Monday, February 10, 2014

C&S Refrigerator Cars - Part Four | 2 Comments - Click Here :

    Following is the conclusion of Derrell Poole's series on building early C&S refrigerator cars. Once again, I want to do a huge shout-out to Derrell for making this information available for all of us to enjoy. I think it was a great success and I hope to post more of Derrell's work in the future.  If he feels up to it!
    And again, I welcome anyone one else who would like to share their Sn3 modeling with the rest of the world.

Perhaps the largest collection of Circa 1910 C&Sng SUF reefers in the world? Does anyone have any more in any scale? Be sure and let us know – it’s always fun to share.

    Derrell Poole - The lettering set that provides all of the marking needed to do these cars were available from C-D-S. Well, C-D-S has long since ceased operation so you may have to hunt for Set S-241. Unfortunately there seems to be 3 versions of this set and only one provides all the necessary elements for these 1910 cars So be sure to examine the sets before you buy them (or ask if by mail order). The photo below shows the three varieties. One in particular is to be avoided because the end lettering was printed in black. I am not aware that any of the C&S schemes used black lettering on the ends. Some S-241 sets lack the word “REFRIGERATOR” located on the right side of the door. This set is probably useful for post 1911 sets after the cars were renumbered. At some unknown point it appears “REFRIGERATOR” was omitted from the scheme.

All three of these lettering sets are number S-241. But they are not the same. The best set for our circa 1910 cars is on the left. The set on the right is not fully useful because the end of car letters should be white but they are black. The middle set would probably be useful for cars circa 1912 to 1925 because it lacks “Refrigerator”.

    There are other sets of C&S reefer decals including the Block style used from June 1906 until 1925. But any of the sets I am aware also lack the big 10” word “REFRIGERATOR”. They also may not have the builder’s markings. And usually the weigh dates are too modern.

I lettered my car with C-D-S dry transfers. Transfers are tedious since they require care to locate them exactly where they belong before applying but there is no film edge to deal with. If you find they are reluctant to come off the carrier try holding it near a light bulb to warm it up.

    I am not aware of any photos that can be used help place the lettering for this period. I put the square period of the large “S” in “C&S” over the door guard on the left side of the door. This is because I wanted to paint these black and there would be an odd disparity on that side of the door if the period and door guard were not one and the same. This is my call. This was my key on where to place the large herald. You could forgo painting the door guards black and place the C&S differently if you wish – none of us could argue your choice as long as it was reasonable.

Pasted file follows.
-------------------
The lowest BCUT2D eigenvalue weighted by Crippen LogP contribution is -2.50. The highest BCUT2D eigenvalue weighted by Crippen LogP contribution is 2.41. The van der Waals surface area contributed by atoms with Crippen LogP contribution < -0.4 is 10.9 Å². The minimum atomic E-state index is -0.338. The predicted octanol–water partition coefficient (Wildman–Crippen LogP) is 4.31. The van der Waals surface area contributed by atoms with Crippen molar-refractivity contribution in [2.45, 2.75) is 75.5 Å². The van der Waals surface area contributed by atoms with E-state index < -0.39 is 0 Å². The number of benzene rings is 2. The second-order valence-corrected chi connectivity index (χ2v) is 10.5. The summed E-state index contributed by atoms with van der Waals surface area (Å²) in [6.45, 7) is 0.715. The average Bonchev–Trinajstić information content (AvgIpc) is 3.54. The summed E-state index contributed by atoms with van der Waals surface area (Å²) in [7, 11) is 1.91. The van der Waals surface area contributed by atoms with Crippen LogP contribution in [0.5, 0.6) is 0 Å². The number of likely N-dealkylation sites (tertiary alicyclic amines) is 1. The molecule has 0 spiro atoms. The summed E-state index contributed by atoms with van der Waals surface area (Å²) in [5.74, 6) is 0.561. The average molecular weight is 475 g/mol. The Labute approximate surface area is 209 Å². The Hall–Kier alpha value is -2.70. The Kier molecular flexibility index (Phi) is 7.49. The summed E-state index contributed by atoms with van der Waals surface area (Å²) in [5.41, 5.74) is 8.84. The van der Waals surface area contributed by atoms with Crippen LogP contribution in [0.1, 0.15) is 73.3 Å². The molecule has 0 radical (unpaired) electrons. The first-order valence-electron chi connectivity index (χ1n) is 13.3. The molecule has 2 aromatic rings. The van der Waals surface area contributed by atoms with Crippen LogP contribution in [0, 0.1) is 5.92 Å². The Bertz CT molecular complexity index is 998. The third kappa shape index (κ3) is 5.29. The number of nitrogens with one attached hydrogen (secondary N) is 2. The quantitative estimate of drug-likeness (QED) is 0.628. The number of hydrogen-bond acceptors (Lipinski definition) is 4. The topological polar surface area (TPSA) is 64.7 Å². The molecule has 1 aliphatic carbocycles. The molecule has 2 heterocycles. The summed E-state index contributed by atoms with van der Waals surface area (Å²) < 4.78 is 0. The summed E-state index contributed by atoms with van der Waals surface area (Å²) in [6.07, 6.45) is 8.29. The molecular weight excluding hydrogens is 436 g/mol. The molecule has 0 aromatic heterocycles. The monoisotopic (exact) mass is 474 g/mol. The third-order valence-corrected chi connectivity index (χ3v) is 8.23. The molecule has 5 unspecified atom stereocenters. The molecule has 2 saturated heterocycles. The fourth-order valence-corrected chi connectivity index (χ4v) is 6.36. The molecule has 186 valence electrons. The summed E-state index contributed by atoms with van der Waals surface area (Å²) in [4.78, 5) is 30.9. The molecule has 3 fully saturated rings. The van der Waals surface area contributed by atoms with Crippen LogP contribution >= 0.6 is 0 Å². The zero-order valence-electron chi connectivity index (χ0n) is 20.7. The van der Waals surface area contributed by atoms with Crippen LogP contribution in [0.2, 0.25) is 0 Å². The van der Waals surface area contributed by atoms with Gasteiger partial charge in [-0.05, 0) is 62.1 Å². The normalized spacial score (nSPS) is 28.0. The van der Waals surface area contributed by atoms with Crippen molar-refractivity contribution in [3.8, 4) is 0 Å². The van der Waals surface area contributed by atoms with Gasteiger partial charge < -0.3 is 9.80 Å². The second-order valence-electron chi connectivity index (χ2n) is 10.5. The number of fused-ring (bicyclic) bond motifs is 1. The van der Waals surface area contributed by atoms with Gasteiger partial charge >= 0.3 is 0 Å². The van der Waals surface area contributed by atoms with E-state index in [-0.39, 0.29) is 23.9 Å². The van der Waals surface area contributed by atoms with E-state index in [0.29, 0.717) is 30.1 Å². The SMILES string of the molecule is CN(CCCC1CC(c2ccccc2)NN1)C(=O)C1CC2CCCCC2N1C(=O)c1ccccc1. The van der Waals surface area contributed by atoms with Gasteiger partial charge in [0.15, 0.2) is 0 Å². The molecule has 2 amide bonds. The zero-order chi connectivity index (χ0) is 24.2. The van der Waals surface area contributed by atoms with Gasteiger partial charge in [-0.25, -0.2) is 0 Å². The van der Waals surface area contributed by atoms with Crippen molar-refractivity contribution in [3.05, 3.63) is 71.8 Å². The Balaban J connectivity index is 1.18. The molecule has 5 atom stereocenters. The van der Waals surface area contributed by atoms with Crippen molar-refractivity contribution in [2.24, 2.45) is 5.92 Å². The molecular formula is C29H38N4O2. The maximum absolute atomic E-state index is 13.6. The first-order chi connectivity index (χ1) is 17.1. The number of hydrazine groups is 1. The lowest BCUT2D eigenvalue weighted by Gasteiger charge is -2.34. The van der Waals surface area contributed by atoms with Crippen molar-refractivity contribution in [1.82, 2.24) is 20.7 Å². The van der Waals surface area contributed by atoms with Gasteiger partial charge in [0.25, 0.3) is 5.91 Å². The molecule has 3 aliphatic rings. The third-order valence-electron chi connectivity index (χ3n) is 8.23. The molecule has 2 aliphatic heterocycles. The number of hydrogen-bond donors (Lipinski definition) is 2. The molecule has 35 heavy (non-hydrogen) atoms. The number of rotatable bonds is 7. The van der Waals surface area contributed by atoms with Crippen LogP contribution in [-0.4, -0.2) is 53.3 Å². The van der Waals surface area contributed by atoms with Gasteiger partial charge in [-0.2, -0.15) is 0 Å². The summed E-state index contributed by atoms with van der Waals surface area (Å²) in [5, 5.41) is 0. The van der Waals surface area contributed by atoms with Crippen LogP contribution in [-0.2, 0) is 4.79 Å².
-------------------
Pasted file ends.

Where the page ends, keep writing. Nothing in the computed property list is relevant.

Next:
On the right side of the door center “Refrigerator” between the doors and grab irons. I put the bottom line of the letters in line with the 3rd grab iron up.

    The car report markings and builders tag were placed near the bottom edge of the side on either side of the door respectively. These locations were typical of boxcars and it is reasonable to use the same locations on the reefers.

To help consistent location of lettering car to car I cut edge templates from card stock and align the figures while still on the carrier. “Refrigerator” is centered between the doors and ladder and along the line of the third rung (grab iron). Study the photos for the other locations.

    The Cars were numbered 500 to 519 when they were built in January and February 1909. By way of note the ex–Tiffany cars were numbered 574 thru 599 and the St. Charles cars were numbers 550 – 555. In 1912 the C&S renumbered the reefers 1100 thru 1130. The SUF cars took the low numbers to 1119 and the remaining Tiffanys and the 6 St. Charles cars filled out the roster with the St. Charles cars holding the highest numbers (1125 to 1130). Place the 10” numbers on the sides centered between the door and grab irons and vertically more or less centered between “Refrigerator” and car report markings.